Our adoption agency provided us with a list of questions frequently asked by actual birth mothers. These are our answers!
What are your neighborhood, school system and community like? How is it conducive to raising an adopted child?
Our neighborhood is amazing for families. We live on a lovely tree-lined street in Denver, Colorado. At one end of block is a High School, a community center, and a park. At the other end of the block is an incredible view of the front range of the Rocky Mountains. Everything in between is connected by hiking trails, bike paths, and playgrounds.
We live only one mile away from “our tribe” - including our nephews and Nick’s sister. We’re all very close and love the outdoors – so the child we adopt will grow up playing, hiking, camping, and skiing along side their cousins, Aunts and Uncles.
Denver has some very strong schools – we’re both very excited to volunteer in the classroom!
What are your values/religion/belief system? How do you plan to teach those to your adopted child?
We’d describe ourselves as spiritual – but not religious. Our most important values are unconditional love, gratitude, empathy, and kindness. It really boils down to “the Golden Rule.”
We want to expose our child to the great outdoors, so they’ll know the beauty, inspiration, and preciousness of our natural world.
We want to raise our child in an environment of diversity, inclusion and equality, so that they’ll value what makes each of us one-of-a-kind, and learn how to stand up against injustice.
We want to model for our child how to process emotions, how to show empathy for others, and how to ask for help whenever they need it.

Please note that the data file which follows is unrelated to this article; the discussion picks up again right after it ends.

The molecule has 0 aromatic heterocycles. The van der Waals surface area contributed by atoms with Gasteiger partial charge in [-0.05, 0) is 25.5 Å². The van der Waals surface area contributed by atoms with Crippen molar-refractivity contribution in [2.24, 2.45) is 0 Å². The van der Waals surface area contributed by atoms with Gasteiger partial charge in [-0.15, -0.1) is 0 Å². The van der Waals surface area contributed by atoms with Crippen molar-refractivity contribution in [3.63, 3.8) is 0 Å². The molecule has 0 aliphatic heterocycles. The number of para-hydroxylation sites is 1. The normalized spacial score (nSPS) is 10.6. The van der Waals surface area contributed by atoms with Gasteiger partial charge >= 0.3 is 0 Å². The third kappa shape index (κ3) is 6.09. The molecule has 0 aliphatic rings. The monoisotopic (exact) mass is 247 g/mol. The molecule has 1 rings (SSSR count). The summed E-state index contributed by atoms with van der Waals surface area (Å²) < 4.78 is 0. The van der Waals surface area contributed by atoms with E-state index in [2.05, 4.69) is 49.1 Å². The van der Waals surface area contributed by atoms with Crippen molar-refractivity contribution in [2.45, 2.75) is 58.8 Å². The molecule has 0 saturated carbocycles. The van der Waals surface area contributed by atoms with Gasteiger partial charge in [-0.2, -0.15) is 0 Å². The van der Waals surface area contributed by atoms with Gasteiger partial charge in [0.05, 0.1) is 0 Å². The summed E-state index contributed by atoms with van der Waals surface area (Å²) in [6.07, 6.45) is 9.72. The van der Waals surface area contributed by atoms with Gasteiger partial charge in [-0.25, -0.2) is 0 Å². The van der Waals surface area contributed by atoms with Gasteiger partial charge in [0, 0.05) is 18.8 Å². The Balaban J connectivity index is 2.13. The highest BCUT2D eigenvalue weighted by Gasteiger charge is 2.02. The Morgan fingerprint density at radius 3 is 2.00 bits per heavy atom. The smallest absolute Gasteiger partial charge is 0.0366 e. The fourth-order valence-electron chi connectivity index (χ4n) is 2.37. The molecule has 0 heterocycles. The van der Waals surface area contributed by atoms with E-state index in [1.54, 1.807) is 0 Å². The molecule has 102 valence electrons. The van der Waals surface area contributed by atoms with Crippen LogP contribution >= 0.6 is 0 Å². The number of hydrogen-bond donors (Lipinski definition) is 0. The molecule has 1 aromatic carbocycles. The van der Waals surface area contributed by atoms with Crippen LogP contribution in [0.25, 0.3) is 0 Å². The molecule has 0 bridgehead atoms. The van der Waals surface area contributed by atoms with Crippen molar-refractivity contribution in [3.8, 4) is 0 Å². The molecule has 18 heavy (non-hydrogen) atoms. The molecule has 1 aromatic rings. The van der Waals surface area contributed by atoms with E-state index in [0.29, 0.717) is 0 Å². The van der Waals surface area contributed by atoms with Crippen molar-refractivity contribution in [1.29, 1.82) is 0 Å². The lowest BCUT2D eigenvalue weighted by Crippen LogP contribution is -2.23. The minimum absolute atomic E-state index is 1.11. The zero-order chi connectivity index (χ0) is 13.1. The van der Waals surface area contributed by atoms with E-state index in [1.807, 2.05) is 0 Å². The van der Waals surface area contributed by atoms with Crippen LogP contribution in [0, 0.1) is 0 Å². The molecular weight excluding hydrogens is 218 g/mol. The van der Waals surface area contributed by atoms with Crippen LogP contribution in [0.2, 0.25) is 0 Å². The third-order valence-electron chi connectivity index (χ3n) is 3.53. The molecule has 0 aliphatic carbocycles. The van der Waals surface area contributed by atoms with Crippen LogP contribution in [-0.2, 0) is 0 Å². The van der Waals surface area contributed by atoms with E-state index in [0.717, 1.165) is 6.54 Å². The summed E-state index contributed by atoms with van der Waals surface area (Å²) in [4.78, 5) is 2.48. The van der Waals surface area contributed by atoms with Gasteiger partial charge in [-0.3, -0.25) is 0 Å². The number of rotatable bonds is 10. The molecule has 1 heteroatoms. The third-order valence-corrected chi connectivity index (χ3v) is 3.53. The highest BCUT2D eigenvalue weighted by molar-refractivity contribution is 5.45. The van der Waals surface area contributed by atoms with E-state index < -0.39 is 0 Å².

We often daydream about who our child will grow up to be - but that decision will be completely up to them. They will grow up knowing that they're loved for exactly who they are. Unconditionally.
We will provide an environment for their imagination, creativity, and confidence to thrive. We will be their biggest fans, their safe harbor, and their rock-solid foundation.
How do you plan on talking to your adopted child about adoption?
Open and honestly from day one.
We both knew we'd eventually find each other. (It was already written in the stars.) We feel the same way about the child that will come into our lives. (They're the "little dipper" to our "big.") We already have love beyond measure on reserve for them. We want them to know our family was destined.
We obviously can’t make a baby ourselves – we’re looking for an angel to make our dreams come true. To be selected by a birth mom will be an overwhelmingly beautiful gift. A generosity beyond compare. We want our child to grow up knowing they’re part of that magic.
What kind of relationship do you want to have with me throughout the adoption process and after? Are you comfortable with the idea of open adoption and open communication?
We truly hope our family will grow to include the birth family of the child we’ll adopt. After all, how could we possibly love a child, but not those who gave them life? As we all get to know one another we hope to let our relationship form naturally; into whatever it’s meant to be.
No matter what form our relationship takes we’ll build it together, and make sure it works for everyone. Especially the child.
What were the best parts of your childhood?